• In Rust v. Sullivan, the Supreme Court considered whether Department of Health and Human Services regulations limiting the ability of Title X recipients to engage in abortion-related activities violated various constitutional provisions. Roberts, appearing on behalf of HHS as Deputy Solicitor General, argued that this domestic gag rule did not violate constitutional protections.
  • Roberts, again as Deputy Solicitor General, filed a "friend of the court" brief for the United States supporting Operation Rescue and six other individuals who routinely blocked access to reproductive health care clinics, arguing that the protesters’ behavior did not amount to discrimination against women even though only women could exercise the right to seek an abortion.

As I said in Nathan Newman's comment section, in the context of Jane Roberts and Feminists for Life:

Overturning Roe v. Wade is the Koolaid the Bush cult is determined to drink. Trying will get them far politically. I think succeeding would have very negative repercussions for them. (If the fetal prognosis is bad enough for a pregnancy in the immediate family, nearly everyone becomes pro-choice.)

One doesn't have to read tea-leaves to recognize that Bush is going to expect of his nominee that he vote to overturn Roe v. Wade given the opportunity.

I think the key is to closely examine Roberts's pro bono work. His name turns up a fair amount in cases connected with the Pacific Legal Foundation, an arch conservative "public interest" law firm. My focus when looking into this was is relationship to the Endangered Species Act. But there are a bunch of others. My hunch is that his role in those cases was not as a paid attorney, but rather that he was offering pro bono assistance on some fairly nasty conservative pet casues. His advocates will claim these as simply representing the interests of his clients during his time as a private lawyer. If he providing his services on conservative causes free of charge, that argument doesn't wash.

Consider this passage from the Center for Corporate Policy:

Indeed, in 1973, the Pacific Legal Foundation, the first business-sponsored "public interest" law firm, was established in Sacramento, California. Two years later, the National Legal Center for the Public Interest was founded to help set up other pro-business nonprofit law firms in different regions across the country. "Since then," according to David Helvarg, author of The War Against the Greens, "twenty-two of these "free-enterprise" law firms have appeard... Every year the Heritage Foundation holds a conference where the directors of these firms come together and strategize."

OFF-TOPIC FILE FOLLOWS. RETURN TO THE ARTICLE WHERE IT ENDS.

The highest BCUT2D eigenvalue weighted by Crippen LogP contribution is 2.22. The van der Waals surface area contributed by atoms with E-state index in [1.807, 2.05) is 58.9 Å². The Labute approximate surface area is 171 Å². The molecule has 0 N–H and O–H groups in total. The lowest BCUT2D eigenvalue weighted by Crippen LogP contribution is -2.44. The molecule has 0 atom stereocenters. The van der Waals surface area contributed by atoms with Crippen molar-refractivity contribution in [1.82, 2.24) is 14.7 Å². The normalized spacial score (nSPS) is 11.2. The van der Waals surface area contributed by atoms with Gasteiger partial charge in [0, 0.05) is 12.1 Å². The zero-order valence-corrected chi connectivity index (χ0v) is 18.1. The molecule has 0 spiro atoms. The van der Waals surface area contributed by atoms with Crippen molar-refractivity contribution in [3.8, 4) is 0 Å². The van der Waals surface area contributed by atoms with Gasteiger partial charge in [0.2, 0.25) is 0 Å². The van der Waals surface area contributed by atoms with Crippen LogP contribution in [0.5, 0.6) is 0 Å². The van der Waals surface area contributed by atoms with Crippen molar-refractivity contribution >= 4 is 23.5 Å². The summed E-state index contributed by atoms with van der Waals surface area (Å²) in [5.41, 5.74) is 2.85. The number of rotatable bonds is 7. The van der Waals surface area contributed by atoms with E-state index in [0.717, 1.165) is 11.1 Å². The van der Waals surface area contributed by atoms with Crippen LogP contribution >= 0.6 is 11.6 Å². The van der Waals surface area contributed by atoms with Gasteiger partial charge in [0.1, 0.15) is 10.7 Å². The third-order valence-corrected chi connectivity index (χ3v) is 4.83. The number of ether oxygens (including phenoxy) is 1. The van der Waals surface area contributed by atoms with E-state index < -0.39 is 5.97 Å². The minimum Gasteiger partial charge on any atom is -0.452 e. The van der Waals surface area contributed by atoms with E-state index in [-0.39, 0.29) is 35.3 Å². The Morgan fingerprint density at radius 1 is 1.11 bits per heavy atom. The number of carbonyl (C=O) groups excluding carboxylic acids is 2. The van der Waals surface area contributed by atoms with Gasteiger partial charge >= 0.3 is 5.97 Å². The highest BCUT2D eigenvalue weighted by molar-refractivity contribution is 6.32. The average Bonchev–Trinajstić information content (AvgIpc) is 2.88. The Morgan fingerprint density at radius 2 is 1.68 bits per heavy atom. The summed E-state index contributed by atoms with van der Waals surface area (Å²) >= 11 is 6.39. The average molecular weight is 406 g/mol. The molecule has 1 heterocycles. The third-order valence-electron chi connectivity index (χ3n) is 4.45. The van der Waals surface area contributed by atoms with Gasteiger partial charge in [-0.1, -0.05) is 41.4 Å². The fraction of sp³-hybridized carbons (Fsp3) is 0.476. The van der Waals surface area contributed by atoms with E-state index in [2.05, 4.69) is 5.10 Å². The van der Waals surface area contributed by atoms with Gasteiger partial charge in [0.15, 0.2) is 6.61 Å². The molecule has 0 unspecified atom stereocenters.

The firms were buoyed by consistent funding from a number of corporations and right-wing foundations with ties to the corporate community, including Scaife, Bradley, Coors, and Olin. (For more on the right-wing foundations see Karen Paget, "Lessons of Right-Wing Philanthropy".

Although few of these corporate nonprofit firms are very large in comparison to the giant corporate law firms (few have more than a dozen attorneys on staff), most are well-organized, sustained by consistent financial support and well-networked, with ties to top law schools, corporate law firms and government officials, many of whom work on a pro bono basis in conjuncton with the legal foundations.

I think what I was observing was just that kind or relationship between Roberts and the Pacific  Legal Foundation.

I have to stop for now. But my next task should be to make a list of those cases, and also to see  if there are similar patterns observable in connection to any other the other conservative legal foundations on this list: